JK Keller’s sign language matchbooks. Really inventive subversion to create this purposeful alphabet.
An interactive performance piece developed by Minimaforms for this years Faster than Sound Festival in Bentwaters’ K9 building in Suffolk, England. The project develops the story of the mythical three headed beast Kerberos, guardian of the underworld. The project will be installed at the K9 building in Bentwaters Airbase in Suffolk, England. Bizarre. I have no idea what’s going on? Do you…
“It’s an edgy neighborhood and he’s an edgy guy and the house is a little edgy.”
Despite all that edge, not everybody is thrilled with what they see.”It’s exciting to have such a high-profile artist in the neighborhood,” said Chris Gullian, a sculptor who lives just a few blocks away.
“But I think that building is a blemish on an otherwise beautiful community of old buildings.”
Reporting from Moma.
Sleepwalkers, transforming 53rd and 54th Streets into a vast outdoor multiplex. Five short interconnected films will tell the story of one night in the lives of five New Yorkers, played by Donald Sutherland, Tilda Swinton, Cat Power, Seu Jorge, and an unknown, Ryan Donowho, a teenage busker whom the artist, Doug Aitken, met in the subway. Aitken calls the spectacle a “silent film for the 21st century,” and projected every evening from 5 to 10 p.m. for 28 consecutive days, the show is likely to be the most-seen in MoMA’s history.
The 38-year-old Aitken is already something of an art-world prodigy. He won the International Prize at the Venice Biennale when he was 31. He’s had countless solo shows and has exhibited at the Whitney and the Centre Pompidou. He’s even made music videos for Interpol and Fatboy Slim. But Sleepwalkers will elevate Aitken from downtown art stardom to MoMA’s uptown firmament.
“Doug is really pushing the envelope,” says Klaus Biesenbach, the chief curator of media at MoMA and the co-curator of the project. “He’s like a scientist who is really obsessed with an experiment and how it furthers the discussion of his body of work.” For MoMA, the project is a chance to shake off its stodgy post- expansion image and to prove those massive new walls have a purpose.
The Apple iMac. The New Beetle. The Oh Chair. The Guggenheim Bilbao Museum. These are all classic examples of blobism, a futuristic retelling of the curve, resulting in protoplasmic forms designed by computers. A growing number of inventive architects are now embracing this concept, making blobitecture the hottest global trend in the industry.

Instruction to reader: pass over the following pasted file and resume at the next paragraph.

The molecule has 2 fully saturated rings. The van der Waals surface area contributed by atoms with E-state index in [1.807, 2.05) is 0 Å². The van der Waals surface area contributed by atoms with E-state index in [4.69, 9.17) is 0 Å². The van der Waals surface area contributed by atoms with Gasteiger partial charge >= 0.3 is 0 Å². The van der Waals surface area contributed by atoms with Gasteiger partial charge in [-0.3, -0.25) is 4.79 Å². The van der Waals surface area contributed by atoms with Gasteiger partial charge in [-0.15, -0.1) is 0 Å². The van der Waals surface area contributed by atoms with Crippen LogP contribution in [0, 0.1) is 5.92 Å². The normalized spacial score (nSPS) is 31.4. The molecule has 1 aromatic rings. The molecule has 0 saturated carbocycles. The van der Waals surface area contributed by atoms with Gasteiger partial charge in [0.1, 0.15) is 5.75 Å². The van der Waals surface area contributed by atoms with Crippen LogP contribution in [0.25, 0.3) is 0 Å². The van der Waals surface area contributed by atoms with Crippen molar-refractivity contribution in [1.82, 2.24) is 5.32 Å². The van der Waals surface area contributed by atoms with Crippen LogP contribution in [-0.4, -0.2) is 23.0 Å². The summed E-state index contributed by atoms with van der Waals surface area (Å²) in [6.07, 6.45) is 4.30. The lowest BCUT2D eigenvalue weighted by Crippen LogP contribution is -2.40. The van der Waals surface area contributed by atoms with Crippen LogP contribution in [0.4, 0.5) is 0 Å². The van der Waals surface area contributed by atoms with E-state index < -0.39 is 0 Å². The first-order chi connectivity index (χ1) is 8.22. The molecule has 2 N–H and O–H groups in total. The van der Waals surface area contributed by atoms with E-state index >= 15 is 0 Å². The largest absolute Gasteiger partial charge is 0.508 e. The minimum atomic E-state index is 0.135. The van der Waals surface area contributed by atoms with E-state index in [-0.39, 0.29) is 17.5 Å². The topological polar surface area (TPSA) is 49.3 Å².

This is the first book to focus exclusively on the blobitecture phenomenon in detail: how the process works, the geometric and environmental challenges it presents, the sophisticated software that allows artists to bend the lines of traditional architecture, and the stunning work produced by this art form. Featuring curved walls to blob-esque furniture to Greg Lynn’s Embryological House and Koloatan and McDonald’s Title House, this is both a showcase of the best in blobism and a guide to applying it in a designer’s own work.
“Nobuyoshi Araki graphic erotica is revered and reviled in almost equal measures.” GQ October 2006.
Many label him a rebel genius, while others call him a misogynist who objectifies and degrades women by turning them into lifeless sex toys. His women, some of them models, some of them lovers, stare vacantly into the lens, giving the viewer the unnerving feeling of witnessing something deeply sinister.
The 2008 Berlin exhibition includes a highlight film.
At first glance the photos of tied up woman seem to be in line with the Western concept of Bondage, but Nobuyoshi Araki has emphasized a contrast: “Kinbaku (knots with ropes) are different from bondage. I only tie up woman’s body because I know I cannot tie up her heart. Only her physical parts can be tied up. Tying up a woman becomes an embrace.” Nobuyoshi Araki takes photographs of women because photography for him is inextricably linked to love and eroticism. Most models have asked Nobuyoshi Araki themselves to be photographed for the Kinbaku series. Concurrent to the exhibition at Jablonka Galerie, the Kestnergesellschaft Hannover presents 100 colored photographs of the Kinbaku series. May 3, 2008.
You’ll be drawn into this raw, stark approach.
A black background should be used in a limited manner though. It can be used as a way to create simple variety in a design, such as the headers on this page. A full page of white text against a black background certainly creates contrast, but seems to be harder to read than black text on white. In addition to black text against white, and white text against black, red text is also a suitable color that creates good contrast against white, and is acceptable to those with visual impairments.” Here’s a red background to ponder the opposite effect (red bg, black foreground image, white text)…